Paul Verhoeven Working on a 1914 Video Game Adaptation?

April 13, 2010
Source: MTV

Paul Verhoeven

I've been waiting to see Paul Verhoeven return to his "roots" with more insanely violent action flicks like those he used to make back in the 80s and 90s, but that hasn't happened yet. Last we heard, Verhoeven was supposed to working on a thriller called Surrogate, but not anymore. MTV talked with Verhoeven recently who told them: "I am working on a movie now that is… situated in 1914. We are scripting it. It's an idea that exists already… from another medium, and so we are making it now into a film narrative." He wouldn't say the name, but did confirm that it's a video game that they're adapting the script from. So what could it be?

Verhoeven adds that the story is "basically, Indiana Jones-ish you could say, but also Hitchcockian." Well that's no help. How many games can you even think of that are set in 1914? Peter from SlashFilm seems to think it could be an old 1997 PC game called The Last Express, a real-time adventure game created by Jordan Mechner, the same guy who recently broke into Hollywood with Prince of Persia (he created that game and also wrote the script). The game takes place on the Orient Express days before the start of WWI and was even described at the time as "a mix of Indiana Jones and Alfred Hitchcock." We've got a winner!

So Verhoeven is finally returning to the war genre again, or at least he's adapting an adventure video game that's set entirely on a train (I think?) in 1914 before WWI. Sounds like a very unique concept and as long as it's as crazy violent and fun as Verhoeven's work from the 80's and 90's, then I'm in. I don't think Verhoeven has lost his touch recently, he just hasn't been working on any movies that are as risky and, to be honest, as entertaining as his earlier work. And whenever I re-watch an old Verhoeven movie, I always hope that we'll see more like it again soon. Has anyone played The Last Express? Will it make for a good movie?

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  • bliff
    can you fly bobby?
  • Alex T.
    You burnt the fucking money!
  • DoomCanoe
    Its as good as marked, you asshole. You stupid, stupid asshole!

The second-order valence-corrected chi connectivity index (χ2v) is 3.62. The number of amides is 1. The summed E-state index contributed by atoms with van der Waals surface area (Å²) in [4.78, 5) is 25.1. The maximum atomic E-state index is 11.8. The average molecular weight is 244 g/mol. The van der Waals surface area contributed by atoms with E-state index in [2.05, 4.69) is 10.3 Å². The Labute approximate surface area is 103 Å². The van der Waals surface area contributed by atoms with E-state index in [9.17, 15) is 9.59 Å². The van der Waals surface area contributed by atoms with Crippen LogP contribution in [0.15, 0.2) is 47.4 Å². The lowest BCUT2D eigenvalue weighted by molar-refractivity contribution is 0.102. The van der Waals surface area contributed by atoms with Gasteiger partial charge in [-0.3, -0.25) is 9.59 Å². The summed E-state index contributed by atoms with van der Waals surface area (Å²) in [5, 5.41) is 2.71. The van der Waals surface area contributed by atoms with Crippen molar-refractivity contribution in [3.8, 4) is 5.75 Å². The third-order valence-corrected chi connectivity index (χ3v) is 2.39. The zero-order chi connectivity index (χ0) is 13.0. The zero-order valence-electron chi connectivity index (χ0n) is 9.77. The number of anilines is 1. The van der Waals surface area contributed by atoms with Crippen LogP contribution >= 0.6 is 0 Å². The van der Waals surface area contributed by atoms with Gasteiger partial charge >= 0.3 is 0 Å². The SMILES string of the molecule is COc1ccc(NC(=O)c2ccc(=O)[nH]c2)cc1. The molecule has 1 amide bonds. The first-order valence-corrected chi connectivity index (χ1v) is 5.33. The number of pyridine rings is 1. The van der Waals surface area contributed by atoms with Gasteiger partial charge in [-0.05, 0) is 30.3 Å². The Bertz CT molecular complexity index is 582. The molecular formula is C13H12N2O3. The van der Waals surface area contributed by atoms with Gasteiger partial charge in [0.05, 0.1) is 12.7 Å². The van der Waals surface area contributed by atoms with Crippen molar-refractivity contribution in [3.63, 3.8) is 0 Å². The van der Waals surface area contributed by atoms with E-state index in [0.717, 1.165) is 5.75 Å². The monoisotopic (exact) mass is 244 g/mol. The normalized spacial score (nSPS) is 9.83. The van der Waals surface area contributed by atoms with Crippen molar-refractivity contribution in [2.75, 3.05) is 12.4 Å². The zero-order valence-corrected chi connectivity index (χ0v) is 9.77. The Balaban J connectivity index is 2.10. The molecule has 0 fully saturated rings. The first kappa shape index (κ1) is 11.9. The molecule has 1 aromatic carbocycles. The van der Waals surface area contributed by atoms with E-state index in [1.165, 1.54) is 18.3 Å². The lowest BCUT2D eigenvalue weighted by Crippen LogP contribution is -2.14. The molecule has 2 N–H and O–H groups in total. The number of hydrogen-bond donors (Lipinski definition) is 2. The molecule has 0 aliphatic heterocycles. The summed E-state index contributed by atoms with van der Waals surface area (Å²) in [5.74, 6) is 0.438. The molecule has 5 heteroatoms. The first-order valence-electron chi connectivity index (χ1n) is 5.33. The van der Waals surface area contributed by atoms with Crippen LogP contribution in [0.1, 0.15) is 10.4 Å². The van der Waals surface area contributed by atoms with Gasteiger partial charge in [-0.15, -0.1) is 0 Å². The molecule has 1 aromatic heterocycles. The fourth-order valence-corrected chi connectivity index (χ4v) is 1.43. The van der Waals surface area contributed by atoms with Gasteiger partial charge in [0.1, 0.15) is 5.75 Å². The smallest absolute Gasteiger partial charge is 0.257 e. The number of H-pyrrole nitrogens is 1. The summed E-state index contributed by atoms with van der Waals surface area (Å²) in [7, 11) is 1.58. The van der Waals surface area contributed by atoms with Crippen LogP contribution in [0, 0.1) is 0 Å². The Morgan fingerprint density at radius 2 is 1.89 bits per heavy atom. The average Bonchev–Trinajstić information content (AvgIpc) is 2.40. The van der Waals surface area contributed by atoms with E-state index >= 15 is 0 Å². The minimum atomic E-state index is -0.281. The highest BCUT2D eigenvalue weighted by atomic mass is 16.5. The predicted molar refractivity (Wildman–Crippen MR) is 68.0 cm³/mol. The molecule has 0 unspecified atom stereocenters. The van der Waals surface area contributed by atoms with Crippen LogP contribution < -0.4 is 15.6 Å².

• REAL6
  • People's Champ
    Dude can make a good movie, but he's got a few misses.
  • kap nod
    does it hurt??? does it huuuuurt?
  • The Orient Express has always been a favourite setting for novels, and now games?
  • Loser
    Yes, get back in Robocop shape mr Verhoeven and I will be camping outside the Cinema for weeks before opening night
  • Alex T.
  • yeah
    I'm VEEERY disappointed!
  • #5 Only Showgirls really, and now that's a camp classic. Everything else he has done is either brilliant, very good or pretty good. No stinkers in his 30-plus years behind the camera other than the aforementioned smut-fest, so he's definitely an under-valued auteur these days. Maybe if he has a couple more hits he can get back his early-nineties clout and put a stop to that proposed Robocop remake... The original is flawless. Anyway, any new film from him is great news. He had some health problems, hence the quiet spell. He must be feeling better.
  • People's Champ
    Showgirls definitely and I didnt care for Hollow Man. The effects were cool but the script was lacking, but I havent seen it in 10 years, I might think different about it today. I think there's another one?
  • Hollow Man would fall in the 'pretty good' category for me, I wouldn't class it as a bad film. It's not Verhoeven firing on all cylinders, but at the time the effects were groundbreaking, and his staging of the action and invisibilty sequences is very imaginative. Plus, it's a big budget Hollywood action film with gore, swearing and nudity, things that sadly went out of fashion in the noughties! For me, Showgirls is the only disappointment in a long, fascinating career. Even Basic Instinct - which is now often sneered at - is a gorgeously shot, tightly constructed Hitchcockian thriller with a brilliant score from Jerry Goldsmith. I can't wait for Verhoeven to get back behind the camera, especially if he's channelling Hitchcock again (probably his biggest influence)...
  • yuyuyu98
    You call his violent 80's and 90's hollywood flicks his "roots"?? For your information, he started making dutch flicks in the 60's which are totally different than his hollywood flicks in the 80's. I'm nt saying there's anything wrong with his insanely violent action flicks, in fact i loved them. But you mr. Billington should do more research before writing this crap. On the other hand, I don't expect anything intelligent from someone who called John Woo a slack director without seeing his Hong Kong masterpieces. Ignorance is bliss.




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